Monday, May 9, 2011

"Sunday" Trivia 15

Well, it's Monday again, and you know what that means... Sunday trivia! (Sorry for the tardiness. I have no excuse beyond enjoying the first few days of summer vacation.)

Metathesis is the rearrangement of sounds in a word. Besides being a common feature of casual speech, metathesis also plays into the etymology of many words in English. Bird, for example, comes from the Old English bryd, and horse comes from hros. Ask, which is commonly said as "aks" in some dialects, was present in Old English as ascian and acsian, which were both acceptable variations until the 1600s. In some cases, both forms remain in the written spellings, as with three and third. And sometimes a word will undergo metathesis back and forth over the centuries, as crud derived from curd which derived from crud.

And some words have been so scrambled they're unrecognizable. Walrus is from Dutch, and probably derives from the Old Norse rosmhvalr, hrosshvalr, or rostungr. And the rosm in rosmhvalr may come from Finnish mursu, so the sounds are even more tangled. Leprechaun comes from the Old Irish luchorpan, literally "a very small body."

Your trivia question today is about metathesis. Name two words in modern English from the same Latin source, but one of which has metathesized heavily, ending up with (almost) the same four consonants but with the last three in reverse order.

Hint: both words relate to communication.

(One consonant has been altered over the years but is still very similar.)

(Thanks to Becca Cheney for giving me walrus on last week's trivia!)

Tuesday, May 3, 2011

"Sunday" Trivia 14

Late again! Final projects have been occupying my brain. Here's some trivia for you.

(Spoiler alert.) The answer to last week's trivia question was pineapple, a fruit which is called ananas in a huge variety of languages other than English. The etymology of pineapple is interesting as well - the term originally referred to pine cones, and was used for the fruit because of their similarity in shape. Pine cone emerged as a replacement a few centuries later.

English has a lot of weird little compound nouns like this, especially as names for plants and animals. Some are very transparent, like jellyfish, groundhog, or firefly. Others used to be transparent but are a little hazy now, like kiwifruit, which was named after the flightless bird but is just known as kiwi to some cultures with less interesting wildlife. Or horseradish - in Old English, horse was often used to mean "strong" or "large." Still others seem transparent on first glance, like greyhound, which actually derives from Old English grig-, "bitch," not the color.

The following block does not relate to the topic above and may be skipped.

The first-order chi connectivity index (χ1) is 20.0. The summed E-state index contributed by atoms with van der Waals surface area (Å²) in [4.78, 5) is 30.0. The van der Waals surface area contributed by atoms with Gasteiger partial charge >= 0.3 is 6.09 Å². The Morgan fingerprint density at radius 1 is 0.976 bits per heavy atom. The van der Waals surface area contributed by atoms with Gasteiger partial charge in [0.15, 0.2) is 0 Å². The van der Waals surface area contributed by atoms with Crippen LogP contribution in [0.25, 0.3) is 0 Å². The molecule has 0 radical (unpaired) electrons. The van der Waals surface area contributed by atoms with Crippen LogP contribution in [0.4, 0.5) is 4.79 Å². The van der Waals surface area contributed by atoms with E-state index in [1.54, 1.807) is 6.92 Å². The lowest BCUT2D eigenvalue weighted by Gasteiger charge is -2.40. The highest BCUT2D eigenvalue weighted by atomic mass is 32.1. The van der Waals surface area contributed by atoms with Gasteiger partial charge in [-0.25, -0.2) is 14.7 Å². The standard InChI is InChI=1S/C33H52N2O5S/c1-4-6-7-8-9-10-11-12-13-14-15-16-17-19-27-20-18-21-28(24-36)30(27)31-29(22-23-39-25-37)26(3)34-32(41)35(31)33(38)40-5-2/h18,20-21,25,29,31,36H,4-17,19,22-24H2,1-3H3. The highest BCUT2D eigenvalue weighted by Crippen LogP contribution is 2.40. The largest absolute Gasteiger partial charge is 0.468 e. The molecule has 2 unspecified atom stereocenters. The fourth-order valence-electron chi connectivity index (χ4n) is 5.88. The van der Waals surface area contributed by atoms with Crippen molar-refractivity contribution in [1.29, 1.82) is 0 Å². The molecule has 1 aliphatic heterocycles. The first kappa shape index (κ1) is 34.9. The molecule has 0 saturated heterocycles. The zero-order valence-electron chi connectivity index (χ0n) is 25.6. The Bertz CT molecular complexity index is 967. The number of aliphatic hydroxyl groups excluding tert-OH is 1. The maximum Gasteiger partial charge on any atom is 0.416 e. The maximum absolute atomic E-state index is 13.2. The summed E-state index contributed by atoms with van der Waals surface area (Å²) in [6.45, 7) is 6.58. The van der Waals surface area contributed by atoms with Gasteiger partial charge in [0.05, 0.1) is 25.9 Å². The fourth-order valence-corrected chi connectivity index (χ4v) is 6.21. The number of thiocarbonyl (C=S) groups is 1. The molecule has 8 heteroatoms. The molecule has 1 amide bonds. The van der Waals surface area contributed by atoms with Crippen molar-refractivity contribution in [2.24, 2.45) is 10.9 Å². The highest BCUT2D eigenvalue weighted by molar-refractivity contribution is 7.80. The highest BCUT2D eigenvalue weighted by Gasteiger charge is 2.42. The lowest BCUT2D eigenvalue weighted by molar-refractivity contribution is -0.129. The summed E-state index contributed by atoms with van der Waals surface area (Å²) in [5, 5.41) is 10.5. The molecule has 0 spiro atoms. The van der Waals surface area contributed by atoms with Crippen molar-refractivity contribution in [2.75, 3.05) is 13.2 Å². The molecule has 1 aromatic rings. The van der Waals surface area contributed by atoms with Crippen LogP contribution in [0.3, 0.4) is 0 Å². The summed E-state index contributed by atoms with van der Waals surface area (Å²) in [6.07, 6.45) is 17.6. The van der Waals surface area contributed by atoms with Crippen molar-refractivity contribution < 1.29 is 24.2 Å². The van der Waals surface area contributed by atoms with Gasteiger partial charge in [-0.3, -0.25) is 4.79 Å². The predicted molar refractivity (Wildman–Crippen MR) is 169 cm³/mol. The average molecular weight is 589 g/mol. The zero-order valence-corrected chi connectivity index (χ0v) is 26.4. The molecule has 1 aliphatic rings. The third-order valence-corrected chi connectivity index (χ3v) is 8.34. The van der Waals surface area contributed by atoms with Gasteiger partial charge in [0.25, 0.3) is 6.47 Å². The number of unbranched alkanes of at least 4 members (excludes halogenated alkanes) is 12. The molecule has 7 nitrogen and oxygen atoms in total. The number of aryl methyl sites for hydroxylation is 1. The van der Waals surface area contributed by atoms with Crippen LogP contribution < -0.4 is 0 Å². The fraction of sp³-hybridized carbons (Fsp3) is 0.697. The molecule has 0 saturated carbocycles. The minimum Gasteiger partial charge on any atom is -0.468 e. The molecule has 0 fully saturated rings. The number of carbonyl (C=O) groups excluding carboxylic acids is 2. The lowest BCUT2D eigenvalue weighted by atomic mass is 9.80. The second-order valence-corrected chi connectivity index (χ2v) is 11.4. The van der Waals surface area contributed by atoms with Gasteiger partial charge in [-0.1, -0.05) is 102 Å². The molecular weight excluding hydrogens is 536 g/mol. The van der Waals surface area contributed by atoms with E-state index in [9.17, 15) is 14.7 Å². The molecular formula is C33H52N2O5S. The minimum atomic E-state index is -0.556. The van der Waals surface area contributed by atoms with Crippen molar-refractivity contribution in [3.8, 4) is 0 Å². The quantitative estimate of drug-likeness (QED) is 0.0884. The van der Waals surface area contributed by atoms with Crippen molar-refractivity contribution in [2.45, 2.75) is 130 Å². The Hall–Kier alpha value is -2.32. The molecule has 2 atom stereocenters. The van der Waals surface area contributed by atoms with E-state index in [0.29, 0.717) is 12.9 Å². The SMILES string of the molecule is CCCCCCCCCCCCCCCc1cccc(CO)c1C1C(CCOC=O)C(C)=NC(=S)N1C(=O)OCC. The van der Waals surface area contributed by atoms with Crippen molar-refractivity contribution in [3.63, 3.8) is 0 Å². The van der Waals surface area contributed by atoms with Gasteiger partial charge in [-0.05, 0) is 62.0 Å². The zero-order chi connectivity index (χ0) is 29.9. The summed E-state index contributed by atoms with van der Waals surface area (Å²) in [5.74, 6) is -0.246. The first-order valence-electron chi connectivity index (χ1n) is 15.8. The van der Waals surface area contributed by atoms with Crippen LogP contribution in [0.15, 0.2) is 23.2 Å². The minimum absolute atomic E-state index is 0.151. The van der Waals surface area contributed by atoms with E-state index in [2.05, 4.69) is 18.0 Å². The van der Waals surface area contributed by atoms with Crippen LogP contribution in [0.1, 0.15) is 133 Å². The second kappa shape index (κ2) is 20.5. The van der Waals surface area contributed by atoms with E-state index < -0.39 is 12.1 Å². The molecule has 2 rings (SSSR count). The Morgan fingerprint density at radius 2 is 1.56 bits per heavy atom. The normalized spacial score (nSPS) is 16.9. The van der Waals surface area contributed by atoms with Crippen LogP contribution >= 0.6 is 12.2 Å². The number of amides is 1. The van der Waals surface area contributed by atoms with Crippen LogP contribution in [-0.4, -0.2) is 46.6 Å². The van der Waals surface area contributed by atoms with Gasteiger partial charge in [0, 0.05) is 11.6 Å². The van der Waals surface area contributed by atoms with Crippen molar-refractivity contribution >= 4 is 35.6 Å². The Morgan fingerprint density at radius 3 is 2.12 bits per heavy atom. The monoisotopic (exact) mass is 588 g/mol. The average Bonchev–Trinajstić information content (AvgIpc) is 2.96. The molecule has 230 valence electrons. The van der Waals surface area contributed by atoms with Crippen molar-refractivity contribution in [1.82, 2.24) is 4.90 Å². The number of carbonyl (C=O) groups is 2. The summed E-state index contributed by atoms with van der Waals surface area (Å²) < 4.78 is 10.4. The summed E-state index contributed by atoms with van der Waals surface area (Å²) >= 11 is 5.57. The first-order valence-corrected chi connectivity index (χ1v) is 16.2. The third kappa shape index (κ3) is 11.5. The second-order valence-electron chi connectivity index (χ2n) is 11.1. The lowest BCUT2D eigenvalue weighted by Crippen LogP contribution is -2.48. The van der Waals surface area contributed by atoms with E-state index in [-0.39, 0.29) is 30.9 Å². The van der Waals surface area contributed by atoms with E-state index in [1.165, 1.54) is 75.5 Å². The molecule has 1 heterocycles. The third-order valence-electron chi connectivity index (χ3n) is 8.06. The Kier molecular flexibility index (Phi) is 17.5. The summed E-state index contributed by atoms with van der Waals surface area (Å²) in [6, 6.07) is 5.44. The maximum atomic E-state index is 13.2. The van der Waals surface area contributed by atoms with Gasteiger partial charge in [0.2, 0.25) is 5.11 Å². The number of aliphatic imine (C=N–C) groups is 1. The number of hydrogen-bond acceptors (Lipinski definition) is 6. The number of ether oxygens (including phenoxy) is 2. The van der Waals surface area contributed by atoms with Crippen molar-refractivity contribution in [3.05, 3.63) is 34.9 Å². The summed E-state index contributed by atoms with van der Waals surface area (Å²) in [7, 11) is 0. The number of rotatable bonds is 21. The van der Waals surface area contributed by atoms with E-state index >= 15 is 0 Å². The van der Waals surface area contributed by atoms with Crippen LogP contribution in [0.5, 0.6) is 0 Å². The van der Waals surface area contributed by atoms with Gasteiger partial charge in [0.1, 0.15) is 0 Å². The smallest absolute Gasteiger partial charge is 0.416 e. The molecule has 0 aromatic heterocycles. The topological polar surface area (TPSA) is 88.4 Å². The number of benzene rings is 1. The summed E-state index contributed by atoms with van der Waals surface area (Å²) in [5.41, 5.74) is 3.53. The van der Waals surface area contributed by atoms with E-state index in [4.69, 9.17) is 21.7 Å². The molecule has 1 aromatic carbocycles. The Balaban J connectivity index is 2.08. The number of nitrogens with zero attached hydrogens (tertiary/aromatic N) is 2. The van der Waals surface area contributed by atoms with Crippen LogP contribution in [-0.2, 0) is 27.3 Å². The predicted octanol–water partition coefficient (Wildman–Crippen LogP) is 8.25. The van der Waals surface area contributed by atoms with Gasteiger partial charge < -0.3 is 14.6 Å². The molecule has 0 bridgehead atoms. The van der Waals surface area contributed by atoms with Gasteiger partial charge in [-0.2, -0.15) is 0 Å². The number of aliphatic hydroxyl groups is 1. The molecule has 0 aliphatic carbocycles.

But some are extremely opaque. Butterfly, for example, may come from myths about witches disguised as insects who steal butter, or the color of the bug, or the color of its excrement. (Butterflies have funky names in many languages, including psyche, "soul," in Ancient Greek and mariposa, "Mary rests," in Spanish.) Or cockroach, which uses the folk etymology of cock, "rooster," and roach, a type of fish, but is actually derived from Spanish cucaracha.

Your trivia question today involves compound nouns. No hyphens or spaces are allowed for any answer. Name:

1. An animal whose name is a compound noun with a religious etymology.
2. An animal whose name is from a Dutch compound noun.
3. An animal whose name derives originally from the names of two animals in Greek, because in ancient times it was thought to be a hybrid of the two.

(Update: Turns out there are a few answers to number 2! Can you name an example from Netherlands Dutch and from Afrikaans Dutch?)